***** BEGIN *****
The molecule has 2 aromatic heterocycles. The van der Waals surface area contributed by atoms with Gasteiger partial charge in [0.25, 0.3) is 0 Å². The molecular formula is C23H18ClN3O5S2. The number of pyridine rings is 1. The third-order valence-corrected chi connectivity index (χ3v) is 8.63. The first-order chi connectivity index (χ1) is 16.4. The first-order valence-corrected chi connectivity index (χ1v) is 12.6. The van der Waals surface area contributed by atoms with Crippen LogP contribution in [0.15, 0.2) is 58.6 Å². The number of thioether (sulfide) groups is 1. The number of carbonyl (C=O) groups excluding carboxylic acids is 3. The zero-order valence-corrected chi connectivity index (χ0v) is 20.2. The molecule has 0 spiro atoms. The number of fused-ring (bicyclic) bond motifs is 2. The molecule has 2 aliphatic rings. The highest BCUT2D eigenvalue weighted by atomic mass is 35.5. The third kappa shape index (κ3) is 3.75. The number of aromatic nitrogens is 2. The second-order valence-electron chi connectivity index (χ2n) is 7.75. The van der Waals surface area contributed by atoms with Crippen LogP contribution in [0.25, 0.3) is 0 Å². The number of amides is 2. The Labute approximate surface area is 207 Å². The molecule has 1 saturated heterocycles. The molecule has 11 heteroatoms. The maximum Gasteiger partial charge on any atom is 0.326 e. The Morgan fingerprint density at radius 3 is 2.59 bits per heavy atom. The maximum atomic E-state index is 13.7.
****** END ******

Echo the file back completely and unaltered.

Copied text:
The molecule has 2 aromatic heterocycles. The van der Waals surface area contributed by atoms with Gasteiger partial charge in [0.25, 0.3) is 0 Å². The molecular formula is C23H18ClN3O5S2. The number of pyridine rings is 1. The third-order valence-corrected chi connectivity index (χ3v) is 8.63. The first-order chi connectivity index (χ1) is 16.4. The first-order valence-corrected chi connectivity index (χ1v) is 12.6. The van der Waals surface area contributed by atoms with Crippen LogP contribution in [0.15, 0.2) is 58.6 Å². The number of thioether (sulfide) groups is 1. The number of carbonyl (C=O) groups excluding carboxylic acids is 3. The zero-order valence-corrected chi connectivity index (χ0v) is 20.2. The molecule has 0 spiro atoms. The number of fused-ring (bicyclic) bond motifs is 2. The molecule has 2 aliphatic rings. The highest BCUT2D eigenvalue weighted by atomic mass is 35.5. The third kappa shape index (κ3) is 3.75. The number of aromatic nitrogens is 2. The second-order valence-electron chi connectivity index (χ2n) is 7.75. The van der Waals surface area contributed by atoms with Crippen LogP contribution in [0.25, 0.3) is 0 Å². The number of amides is 2. The Labute approximate surface area is 207 Å². The molecule has 1 saturated heterocycles. The molecule has 11 heteroatoms. The maximum Gasteiger partial charge on any atom is 0.326 e. The Morgan fingerprint density at radius 3 is 2.59 bits per heavy atom. The maximum atomic E-state index is 13.7.